‘Corrupt’ truck drivers used by drug smuggling ring

U.S. federal agents busted a drug-trafficking ring that had ties to a Mexican drug cartel that used commercial trucks to move methamphetamine and money between California and Colorado, according to a Chicago Tribune report.

A federal grand jury in Denver indicted 22 people in four states for drug trafficking and money laundering following an 18-month investigation by an organized crime strike force, law enforcement officials said.

Among them were “corrupt drivers” from a California trucking company that smugglers used to transport the drugs and illegal proceeds, according to a written statement by the U.S. Attorney's Office in Denver.

“In one instance, the money was hidden in a truckload of milk ... (the smugglers) also used other means to send money back to California, including one instance were a minor had cash strapped to his body as he was being driven to California,” the statement said.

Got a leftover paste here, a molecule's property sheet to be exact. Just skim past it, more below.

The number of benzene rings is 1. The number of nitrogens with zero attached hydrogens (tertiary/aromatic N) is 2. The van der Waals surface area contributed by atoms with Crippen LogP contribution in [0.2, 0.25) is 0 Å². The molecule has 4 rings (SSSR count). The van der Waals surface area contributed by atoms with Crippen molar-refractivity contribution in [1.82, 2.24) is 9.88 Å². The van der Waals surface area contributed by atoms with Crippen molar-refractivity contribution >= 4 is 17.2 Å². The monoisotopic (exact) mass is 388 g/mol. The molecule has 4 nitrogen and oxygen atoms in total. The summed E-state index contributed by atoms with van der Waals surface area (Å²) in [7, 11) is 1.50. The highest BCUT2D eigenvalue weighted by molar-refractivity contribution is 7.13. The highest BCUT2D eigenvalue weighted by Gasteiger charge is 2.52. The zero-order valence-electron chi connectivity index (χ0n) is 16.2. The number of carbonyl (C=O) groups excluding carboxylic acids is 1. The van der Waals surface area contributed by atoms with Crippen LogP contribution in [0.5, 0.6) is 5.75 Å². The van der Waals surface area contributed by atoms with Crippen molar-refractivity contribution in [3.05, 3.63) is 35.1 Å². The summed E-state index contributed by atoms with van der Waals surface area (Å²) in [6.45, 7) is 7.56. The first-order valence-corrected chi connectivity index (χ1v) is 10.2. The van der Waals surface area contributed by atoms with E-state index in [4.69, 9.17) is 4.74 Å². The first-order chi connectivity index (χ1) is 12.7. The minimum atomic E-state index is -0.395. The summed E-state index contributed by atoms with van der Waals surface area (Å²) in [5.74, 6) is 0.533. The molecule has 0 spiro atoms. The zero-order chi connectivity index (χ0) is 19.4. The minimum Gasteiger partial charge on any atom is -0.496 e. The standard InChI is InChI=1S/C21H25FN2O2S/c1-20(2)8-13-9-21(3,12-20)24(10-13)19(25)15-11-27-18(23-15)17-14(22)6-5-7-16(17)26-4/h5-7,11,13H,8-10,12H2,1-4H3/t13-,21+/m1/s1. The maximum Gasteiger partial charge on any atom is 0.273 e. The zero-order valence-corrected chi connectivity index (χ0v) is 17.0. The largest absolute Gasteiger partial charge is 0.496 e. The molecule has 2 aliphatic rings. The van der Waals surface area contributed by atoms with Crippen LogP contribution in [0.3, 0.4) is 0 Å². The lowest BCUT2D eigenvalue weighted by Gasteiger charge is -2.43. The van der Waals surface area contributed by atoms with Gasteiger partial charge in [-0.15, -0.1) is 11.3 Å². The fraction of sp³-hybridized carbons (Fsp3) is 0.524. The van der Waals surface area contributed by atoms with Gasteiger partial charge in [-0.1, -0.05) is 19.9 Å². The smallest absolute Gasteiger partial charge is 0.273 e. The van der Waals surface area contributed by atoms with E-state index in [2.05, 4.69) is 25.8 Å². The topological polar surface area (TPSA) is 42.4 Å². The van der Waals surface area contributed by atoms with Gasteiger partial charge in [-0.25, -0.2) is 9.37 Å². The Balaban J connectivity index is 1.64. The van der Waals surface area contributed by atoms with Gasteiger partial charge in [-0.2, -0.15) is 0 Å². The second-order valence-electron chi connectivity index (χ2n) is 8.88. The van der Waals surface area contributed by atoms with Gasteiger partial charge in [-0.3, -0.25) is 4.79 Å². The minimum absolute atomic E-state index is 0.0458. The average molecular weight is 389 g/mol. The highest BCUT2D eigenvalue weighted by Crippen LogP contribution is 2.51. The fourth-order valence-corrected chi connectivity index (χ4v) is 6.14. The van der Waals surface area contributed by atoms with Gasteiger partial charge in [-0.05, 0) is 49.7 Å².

Agents seized 6 lbs. of methamphetamine, more than $700,000 in cash, two tractor-trailers and a firearm in the probe.

Depending on each case, if convicted the defendants could get up to life in prison on the drug-trafficking charges, and up to 20 years on the money-laundering charges.

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